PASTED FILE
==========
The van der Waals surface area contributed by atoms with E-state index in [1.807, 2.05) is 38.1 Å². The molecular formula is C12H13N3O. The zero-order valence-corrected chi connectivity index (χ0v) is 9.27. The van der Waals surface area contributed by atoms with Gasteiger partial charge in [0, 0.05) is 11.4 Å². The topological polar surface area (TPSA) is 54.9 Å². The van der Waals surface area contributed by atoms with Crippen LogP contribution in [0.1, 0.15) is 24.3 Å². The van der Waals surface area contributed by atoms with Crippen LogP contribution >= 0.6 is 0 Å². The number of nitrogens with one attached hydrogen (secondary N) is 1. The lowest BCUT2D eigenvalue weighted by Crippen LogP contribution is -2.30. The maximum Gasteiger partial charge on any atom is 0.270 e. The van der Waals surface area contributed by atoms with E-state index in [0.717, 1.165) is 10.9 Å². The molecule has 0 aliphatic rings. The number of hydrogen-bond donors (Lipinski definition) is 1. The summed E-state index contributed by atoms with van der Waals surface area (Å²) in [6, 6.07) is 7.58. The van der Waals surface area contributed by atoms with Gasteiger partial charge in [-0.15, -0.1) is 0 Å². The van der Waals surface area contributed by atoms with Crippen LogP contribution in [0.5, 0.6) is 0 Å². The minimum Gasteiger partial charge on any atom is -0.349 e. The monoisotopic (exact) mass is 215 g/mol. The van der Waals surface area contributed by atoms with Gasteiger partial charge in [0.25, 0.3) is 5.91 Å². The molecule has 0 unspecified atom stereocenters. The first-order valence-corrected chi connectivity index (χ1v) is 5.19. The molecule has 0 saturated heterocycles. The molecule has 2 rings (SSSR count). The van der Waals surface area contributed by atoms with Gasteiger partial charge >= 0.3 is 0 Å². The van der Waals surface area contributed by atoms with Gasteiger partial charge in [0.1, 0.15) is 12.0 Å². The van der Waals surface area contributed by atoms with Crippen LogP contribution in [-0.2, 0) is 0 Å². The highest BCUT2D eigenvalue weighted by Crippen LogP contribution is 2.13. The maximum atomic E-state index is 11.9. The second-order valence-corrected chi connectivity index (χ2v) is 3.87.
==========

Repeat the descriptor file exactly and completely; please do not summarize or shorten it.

The van der Waals surface area contributed by atoms with E-state index in [1.807, 2.05) is 38.1 Å². The molecular formula is C12H13N3O. The zero-order valence-corrected chi connectivity index (χ0v) is 9.27. The van der Waals surface area contributed by atoms with Gasteiger partial charge in [0, 0.05) is 11.4 Å². The topological polar surface area (TPSA) is 54.9 Å². The van der Waals surface area contributed by atoms with Crippen LogP contribution in [0.1, 0.15) is 24.3 Å². The van der Waals surface area contributed by atoms with Crippen LogP contribution >= 0.6 is 0 Å². The number of nitrogens with one attached hydrogen (secondary N) is 1. The lowest BCUT2D eigenvalue weighted by Crippen LogP contribution is -2.30. The maximum Gasteiger partial charge on any atom is 0.270 e. The van der Waals surface area contributed by atoms with E-state index in [0.717, 1.165) is 10.9 Å². The molecule has 0 aliphatic rings. The number of hydrogen-bond donors (Lipinski definition) is 1. The summed E-state index contributed by atoms with van der Waals surface area (Å²) in [6, 6.07) is 7.58. The van der Waals surface area contributed by atoms with Gasteiger partial charge in [-0.15, -0.1) is 0 Å². The van der Waals surface area contributed by atoms with Crippen LogP contribution in [0.5, 0.6) is 0 Å². The minimum Gasteiger partial charge on any atom is -0.349 e. The monoisotopic (exact) mass is 215 g/mol. The van der Waals surface area contributed by atoms with Gasteiger partial charge in [0.25, 0.3) is 5.91 Å². The molecule has 0 unspecified atom stereocenters. The first-order valence-corrected chi connectivity index (χ1v) is 5.19. The molecule has 0 saturated heterocycles. The molecule has 2 rings (SSSR count). The van der Waals surface area contributed by atoms with Gasteiger partial charge >= 0.3 is 0 Å². The van der Waals surface area contributed by atoms with Gasteiger partial charge in [0.1, 0.15) is 12.0 Å². The van der Waals surface area contributed by atoms with Crippen LogP contribution in [-0.2, 0) is 0 Å². The highest BCUT2D eigenvalue weighted by Crippen LogP contribution is 2.13. The maximum atomic E-state index is 11.9. The second-order valence-corrected chi connectivity index (χ2v) is 3.87.